Yes, you’re wrong.

Sorry for the interruption in my usual stream of consciousness blogging.  Nothing in particular has been on my mind as of late. (Although I may have to do a post in the near future about finding a potential unicorn.  Namely, a fire department that embraces both volunteers and ALS first response.)

But this morning, I saw a contrast between those who I’d call high speed EMS providers and those who, at best, deserve the title “ambulance driver.”

Example one.  Discussion about the risks and benefits of a particular prehospital intervention.  In this case, it was application of a pelvic binder.  An expert on trauma care provides their opinion and an article that includes citations. Learning and dialogue occur.

Example two. Discussion of prehospital ultrasound on a popular EMS social media page.  Truth be told, I’m still a skeptic on prehospital ultrasound.  I’m not sure what ultrasound can show me that a good patient assessment can AND change my course of care in the prehospital setting. But another EMS provider (and I won’t use the word professional) stated in said discussion, ” I guess when you’re burn out like me, it doesn’t matter any more and you just want to dump the pt in the er. However that’s mine own opinion.”  He then “doubles down on dumb” and goes on to state, “nope it’s my opinion, not ignorance. I jill just don’t care about those devices out in the field. Waste of time and money.”  When he’s challenged on his ignorance, he states, “It’s not an excuse, it’s just how I feel about being burn out. I believe we have differences in opinions and I respect that. I guess opinions are wrong to use. People have different opinions and has nothing to do with education.”

The truth is simple. You can have an opinion. But when your opinion is based upon bad information and beliefs and you refuse to change when given new information, then you are absolutely wrong. And if you’re basing your medicine on bad opinions, then you’re a bad provider.

So long as EMS tolerates those people who refuse to practice good medicine based on current evidence based practice because they “have a different opinion,” we’re going to remain the ambulance drivers.  We won’t be taken as a profession.  And until we step up the standards to be a clinician, regardless of what EMS does for educational standards (which may or may not fix things), we don’t deserve to be called a profession.

You’re entitled to an opinion.  You can be wrong.  But you’re not entitled to harm a patient because you choose to be wrong.  If you are still doing that, that’s why the legal profession exists.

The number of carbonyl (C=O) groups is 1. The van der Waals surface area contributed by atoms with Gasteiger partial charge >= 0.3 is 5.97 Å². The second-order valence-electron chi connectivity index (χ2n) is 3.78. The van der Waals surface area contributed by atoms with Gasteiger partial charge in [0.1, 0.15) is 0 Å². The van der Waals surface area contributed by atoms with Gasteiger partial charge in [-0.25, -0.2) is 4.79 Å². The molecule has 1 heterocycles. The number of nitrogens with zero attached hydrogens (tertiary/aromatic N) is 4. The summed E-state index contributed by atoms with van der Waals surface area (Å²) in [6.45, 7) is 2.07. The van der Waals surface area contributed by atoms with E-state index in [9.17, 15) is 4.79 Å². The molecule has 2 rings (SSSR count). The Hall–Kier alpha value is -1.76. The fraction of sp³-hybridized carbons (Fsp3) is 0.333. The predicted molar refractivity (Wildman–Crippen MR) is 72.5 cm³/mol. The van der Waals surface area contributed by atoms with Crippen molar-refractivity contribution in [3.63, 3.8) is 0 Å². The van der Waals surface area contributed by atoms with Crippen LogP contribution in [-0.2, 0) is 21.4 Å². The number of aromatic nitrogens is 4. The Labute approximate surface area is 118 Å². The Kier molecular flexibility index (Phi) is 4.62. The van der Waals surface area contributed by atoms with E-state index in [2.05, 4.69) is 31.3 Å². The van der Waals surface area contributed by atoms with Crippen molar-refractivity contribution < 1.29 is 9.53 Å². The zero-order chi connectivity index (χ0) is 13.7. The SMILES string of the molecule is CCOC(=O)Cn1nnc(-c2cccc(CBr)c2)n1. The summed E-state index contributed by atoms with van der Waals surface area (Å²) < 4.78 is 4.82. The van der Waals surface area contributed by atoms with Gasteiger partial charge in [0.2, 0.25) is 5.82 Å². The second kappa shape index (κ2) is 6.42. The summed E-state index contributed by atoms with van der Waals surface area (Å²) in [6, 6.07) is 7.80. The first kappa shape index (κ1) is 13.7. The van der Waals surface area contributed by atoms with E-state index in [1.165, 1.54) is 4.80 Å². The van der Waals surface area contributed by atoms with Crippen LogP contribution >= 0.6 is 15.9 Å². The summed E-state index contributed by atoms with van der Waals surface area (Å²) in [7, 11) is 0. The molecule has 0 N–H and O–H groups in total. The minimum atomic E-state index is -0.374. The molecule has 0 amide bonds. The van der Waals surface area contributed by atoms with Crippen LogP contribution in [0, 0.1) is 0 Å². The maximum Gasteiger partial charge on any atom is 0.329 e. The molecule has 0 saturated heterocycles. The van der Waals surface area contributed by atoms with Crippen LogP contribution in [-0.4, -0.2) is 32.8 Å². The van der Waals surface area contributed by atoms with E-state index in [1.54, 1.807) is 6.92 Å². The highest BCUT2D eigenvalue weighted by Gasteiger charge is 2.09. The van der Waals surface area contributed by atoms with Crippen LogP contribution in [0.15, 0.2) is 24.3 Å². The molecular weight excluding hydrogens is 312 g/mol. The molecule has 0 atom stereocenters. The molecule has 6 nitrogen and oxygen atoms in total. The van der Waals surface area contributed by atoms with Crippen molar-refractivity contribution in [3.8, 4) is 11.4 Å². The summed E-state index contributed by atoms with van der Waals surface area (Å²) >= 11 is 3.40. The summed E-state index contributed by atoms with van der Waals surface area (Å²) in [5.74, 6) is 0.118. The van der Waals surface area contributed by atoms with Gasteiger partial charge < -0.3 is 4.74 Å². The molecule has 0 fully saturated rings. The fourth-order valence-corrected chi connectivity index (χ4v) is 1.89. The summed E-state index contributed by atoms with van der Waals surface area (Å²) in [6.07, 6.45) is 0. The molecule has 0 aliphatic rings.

1. Cognitive dissonance is a dangerous thing. No, it does not matter how well ‘educated’ you are or are not nor the initials behind your name. The reality is that we have all held onto ‘opionions’ that have been proven empirically wrong or incorrect at some point. using evidence-based practice is a real thing. The sign of a mature and educated provider is one that can take that evidence, digest it and reform their own long-held beliefs and opinions into one that is best practice for our patient and ourselves. Let’s face it MAST trousers did ‘work’, at least short term. Were they effective in improving patient outcomes? No, they were not.

    Are there appropriate places for advanced technology such as prehospital ultrasound in EMS? In the right system, in the right environment quite possibly. Does it make sense in a busy urban system where I can be at an appropriate ED within minutes? Probably not. Will it change my course of treatment or destination? In an urban system, No. In a rural system, yes it may have an impact on my destination choice. Will it affect my treatment? At this stage probably not. Although there is potential for expansion of scope if it does prove effective. Much like prehospital 12 lead EKG, it will take time, practice and research to prove the worth and efficacy of new technology. But if you just want to be an ‘ambulance driver’, well I hear Uber and Lyft pay pretty well and you don’t have to play with patients body fluids. Just my two 1/2 cents.

  2. Jay Cloud says:

    Excellent blog as always.

  3. Skip Kirkwood says:

    Isn’t it sad that somebody so “burned out” continues to work in the field? And inflict his crappy attitude on patients who have no choice about who is sent to care for him? Surely his organization knows about him, but must be more concerned about the “patch and pulse” than anything to do with compassion or quality patient care. Kinda shameful, too!

  4. You aren’t just wrong. You are a threat to the patient’s wellbeing. How can anyone be so callous and still stay in this job? Time to retire or change careers. Stop being “that salty guy” and GTFO of EMS for everyone’s welfare, including your own.

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